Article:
/ Barry York

Reflections on Emptying the Quiver

Behold, children are a gift of the Lord

After a quick trip to Michigan this weekend to take my father-in-law back home after a visit, we returned Saturday to help my son, Spencer, finish moving into an apartment. He found a place to live that he will share with a friend from childhood. Our fifth of six children, he has lived with us the past four months after graduating from college and securing work with a company in the area. Watching him go through this transition, maturing as he learns to live out in the "real world," and being able to discuss it with him each day, has been a great joy to us.

The fruit of the womb is a reward

He is living now just fifteen minutes away. He will continue to attend church with us. Yet Miriam and I were overcome with real sadness and tears as we sent him out with the last load. That probably seems sappy to some.

But unlike the other times he has left to live at college for the year, this move has a sense of finality to it. He has no plans to return. If the current trajectory holds true, the next years could see him married and possibly moving elsewhere. So our household is permanently changed. And having him around the house relating with our youngest daughter Celia was a delight to see (well, most of the time - they still had some "bathroom wars"). Knowing how much she will miss having him there each day to share what happened at school, give friendship advice, or share a song they like is part of our sadness.

Like arrows in the hand of a warrior, so are the children of one’s youth

Celia, now a senior in high school herself, has watched all her other siblings leave home as well. Just last year, she saw her sister move out of state for grad school and then served as her maid of honor in December. All of these times of sending were prophesied of so to speak. When she was a toddler, there was a period when she, in all her chubby-cheeks-and-golden-curls glory, used to stand at the back door crying each time one of her brothers or sisters left for classes, a sporting event, or work. What happened in micro bursts is now our macro reality.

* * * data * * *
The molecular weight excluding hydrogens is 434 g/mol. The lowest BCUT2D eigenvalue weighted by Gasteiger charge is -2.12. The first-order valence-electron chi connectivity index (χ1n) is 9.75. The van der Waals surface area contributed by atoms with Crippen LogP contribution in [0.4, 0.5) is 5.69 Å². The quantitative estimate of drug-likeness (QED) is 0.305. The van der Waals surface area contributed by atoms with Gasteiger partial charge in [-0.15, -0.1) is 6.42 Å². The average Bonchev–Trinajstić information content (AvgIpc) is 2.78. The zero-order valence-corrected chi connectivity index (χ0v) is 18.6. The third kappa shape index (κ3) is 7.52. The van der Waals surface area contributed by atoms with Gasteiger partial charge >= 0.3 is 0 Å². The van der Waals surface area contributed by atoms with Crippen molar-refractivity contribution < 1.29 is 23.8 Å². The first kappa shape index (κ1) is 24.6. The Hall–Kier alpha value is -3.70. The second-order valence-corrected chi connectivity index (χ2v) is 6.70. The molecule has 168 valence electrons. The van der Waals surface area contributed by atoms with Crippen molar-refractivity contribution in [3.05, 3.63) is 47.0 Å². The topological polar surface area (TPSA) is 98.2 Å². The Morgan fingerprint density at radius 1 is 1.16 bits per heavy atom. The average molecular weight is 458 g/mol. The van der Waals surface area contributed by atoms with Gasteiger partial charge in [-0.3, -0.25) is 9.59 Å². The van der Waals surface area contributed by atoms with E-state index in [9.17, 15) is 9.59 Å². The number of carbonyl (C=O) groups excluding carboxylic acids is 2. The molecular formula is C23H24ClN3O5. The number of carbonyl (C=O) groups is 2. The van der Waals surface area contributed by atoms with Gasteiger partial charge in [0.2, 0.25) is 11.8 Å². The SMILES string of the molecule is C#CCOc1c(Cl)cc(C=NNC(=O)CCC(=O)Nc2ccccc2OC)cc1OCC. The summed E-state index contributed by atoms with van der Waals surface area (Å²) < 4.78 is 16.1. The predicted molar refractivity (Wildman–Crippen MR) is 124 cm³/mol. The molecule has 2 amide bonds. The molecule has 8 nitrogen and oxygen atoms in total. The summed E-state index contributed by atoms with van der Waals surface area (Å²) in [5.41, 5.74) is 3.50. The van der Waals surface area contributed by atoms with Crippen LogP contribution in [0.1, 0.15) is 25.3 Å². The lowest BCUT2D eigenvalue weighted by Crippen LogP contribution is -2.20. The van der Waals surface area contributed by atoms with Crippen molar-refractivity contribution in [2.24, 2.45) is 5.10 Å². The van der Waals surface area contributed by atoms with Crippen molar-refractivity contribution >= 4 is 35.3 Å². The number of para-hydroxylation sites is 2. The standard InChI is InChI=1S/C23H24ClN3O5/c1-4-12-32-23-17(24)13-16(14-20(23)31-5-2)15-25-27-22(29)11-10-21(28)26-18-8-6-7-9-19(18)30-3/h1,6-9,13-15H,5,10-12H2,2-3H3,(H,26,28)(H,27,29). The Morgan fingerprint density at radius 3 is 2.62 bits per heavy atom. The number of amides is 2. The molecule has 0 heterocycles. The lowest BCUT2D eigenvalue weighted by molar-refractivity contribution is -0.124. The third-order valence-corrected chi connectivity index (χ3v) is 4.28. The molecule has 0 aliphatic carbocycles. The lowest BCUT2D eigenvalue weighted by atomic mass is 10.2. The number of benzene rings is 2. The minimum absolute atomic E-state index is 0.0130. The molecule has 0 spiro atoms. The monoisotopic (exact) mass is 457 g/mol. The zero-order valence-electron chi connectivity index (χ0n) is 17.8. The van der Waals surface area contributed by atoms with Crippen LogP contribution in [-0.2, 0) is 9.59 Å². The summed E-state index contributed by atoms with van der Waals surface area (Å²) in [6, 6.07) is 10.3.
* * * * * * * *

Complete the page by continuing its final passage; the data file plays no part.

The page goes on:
And we know our days with her are also numbered. They will fly quickly by as well. Some call those who have all their children out of the house "empty nesters." Yet, given these lines from Psalm 127, perhaps the more Biblical phraseology for believers is "empty quiver-ers".

How blessed is the man whose quiver is full of them

For as this psalm reminds us, our duty as parents is not to keep them quiver bound. Instead, we are to love them during the short time we have them, train them in the ways of the Lord, and prepare them for the time they will be strung to the bow and sent out into the world.

When our children were younger, we had an educational and discipleship program in our church whose motto in the Latin was Sicut Sagittae (Like Arrows) to capture this concept. Like the Father sending the Son to this world for His gospel mission, Christian parents likewise are to send their children into the world for the sake of the kingdom of God. Yet a Bible based, proper theology of child raising can never quite prepare you for the moment of heart-wrenching reality. That time you must release the taunt string and watch what happens when one of your own arrows takes flight.

They will not be ashamed when they speak with their enemies in the gate

When I was a younger father, I used to think this last line of Psalm 127 referred to the parents. Having a quiver full of young children, I thought it meant I could go out into the world in my parental pride and show them off. In essence, I could point to my wife and the children she bore and, in effect, say even to my enemies, "See how the Lord has blessed me."

Yet I came to see the "they" in this verse is referring not to the parents, but the children. For this line is an echo of the covenant promises given to Abraham and his spiritual descendants. When God halted Abraham's sacrifice of Isaac on Mt. Moriah, He told him, “Because you have done this, and not withheld your son, your only son, indeed I will greatly bless you, and I will greatly multiply your seed as the stars of the heavens and as the sand which is on the seashore; and your seed shall possess the gate of your enemies.”

So now as our quiver empties and rooms in the house seem too quiet, the pain of letting go is also the Spirit's prompting. My wife and I now watch and pray by faith. I speak with my Father in heaven about my children, knowing He understands, for He sent His own arrow into this world to conquer His enemies through suffering. I ask Him in turn to help my children follow their precious Savior's path.

Barry York

Barry York

Sinner by Nature - Saved by Grace. Husband of Miriam - Grateful for Privilege. Father of Six - Blessed by God. President of RPTS - Serve with Thankfulness. Author - Hitting the Marks.

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